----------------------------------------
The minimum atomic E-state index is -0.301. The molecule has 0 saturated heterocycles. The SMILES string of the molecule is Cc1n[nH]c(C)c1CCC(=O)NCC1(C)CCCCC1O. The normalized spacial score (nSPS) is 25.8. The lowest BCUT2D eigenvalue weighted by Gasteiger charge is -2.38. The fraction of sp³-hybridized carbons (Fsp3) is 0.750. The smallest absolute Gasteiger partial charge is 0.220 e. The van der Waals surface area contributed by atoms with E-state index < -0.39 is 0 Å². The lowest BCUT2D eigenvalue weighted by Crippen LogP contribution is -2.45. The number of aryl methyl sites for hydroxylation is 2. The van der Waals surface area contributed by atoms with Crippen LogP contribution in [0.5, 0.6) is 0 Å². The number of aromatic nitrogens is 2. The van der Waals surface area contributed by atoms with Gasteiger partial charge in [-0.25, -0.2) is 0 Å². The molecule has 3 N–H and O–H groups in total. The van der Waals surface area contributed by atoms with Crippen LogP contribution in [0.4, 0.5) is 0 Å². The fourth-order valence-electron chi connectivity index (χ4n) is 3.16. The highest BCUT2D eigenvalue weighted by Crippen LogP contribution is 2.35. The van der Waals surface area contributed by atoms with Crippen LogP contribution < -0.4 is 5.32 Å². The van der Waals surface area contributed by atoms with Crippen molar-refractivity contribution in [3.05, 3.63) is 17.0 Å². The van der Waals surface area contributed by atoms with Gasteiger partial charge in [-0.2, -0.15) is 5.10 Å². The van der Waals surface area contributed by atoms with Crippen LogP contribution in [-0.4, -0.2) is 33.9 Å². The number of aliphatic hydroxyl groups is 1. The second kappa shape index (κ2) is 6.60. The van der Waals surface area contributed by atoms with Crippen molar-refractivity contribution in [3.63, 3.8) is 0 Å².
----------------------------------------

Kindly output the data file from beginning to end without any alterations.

The minimum atomic E-state index is -0.301. The molecule has 0 saturated heterocycles. The SMILES string of the molecule is Cc1n[nH]c(C)c1CCC(=O)NCC1(C)CCCCC1O. The normalized spacial score (nSPS) is 25.8. The lowest BCUT2D eigenvalue weighted by Gasteiger charge is -2.38. The fraction of sp³-hybridized carbons (Fsp3) is 0.750. The smallest absolute Gasteiger partial charge is 0.220 e. The van der Waals surface area contributed by atoms with E-state index < -0.39 is 0 Å². The lowest BCUT2D eigenvalue weighted by Crippen LogP contribution is -2.45. The number of aryl methyl sites for hydroxylation is 2. The van der Waals surface area contributed by atoms with Crippen LogP contribution in [0.5, 0.6) is 0 Å². The number of aromatic nitrogens is 2. The van der Waals surface area contributed by atoms with Gasteiger partial charge in [-0.25, -0.2) is 0 Å². The molecule has 3 N–H and O–H groups in total. The van der Waals surface area contributed by atoms with Crippen LogP contribution in [0.4, 0.5) is 0 Å². The fourth-order valence-electron chi connectivity index (χ4n) is 3.16. The highest BCUT2D eigenvalue weighted by Crippen LogP contribution is 2.35. The van der Waals surface area contributed by atoms with Crippen LogP contribution < -0.4 is 5.32 Å². The van der Waals surface area contributed by atoms with Crippen molar-refractivity contribution in [3.05, 3.63) is 17.0 Å². The van der Waals surface area contributed by atoms with Gasteiger partial charge in [-0.2, -0.15) is 5.10 Å². The van der Waals surface area contributed by atoms with Crippen LogP contribution in [-0.4, -0.2) is 33.9 Å². The number of aliphatic hydroxyl groups is 1. The second kappa shape index (κ2) is 6.60. The van der Waals surface area contributed by atoms with Crippen molar-refractivity contribution in [3.63, 3.8) is 0 Å².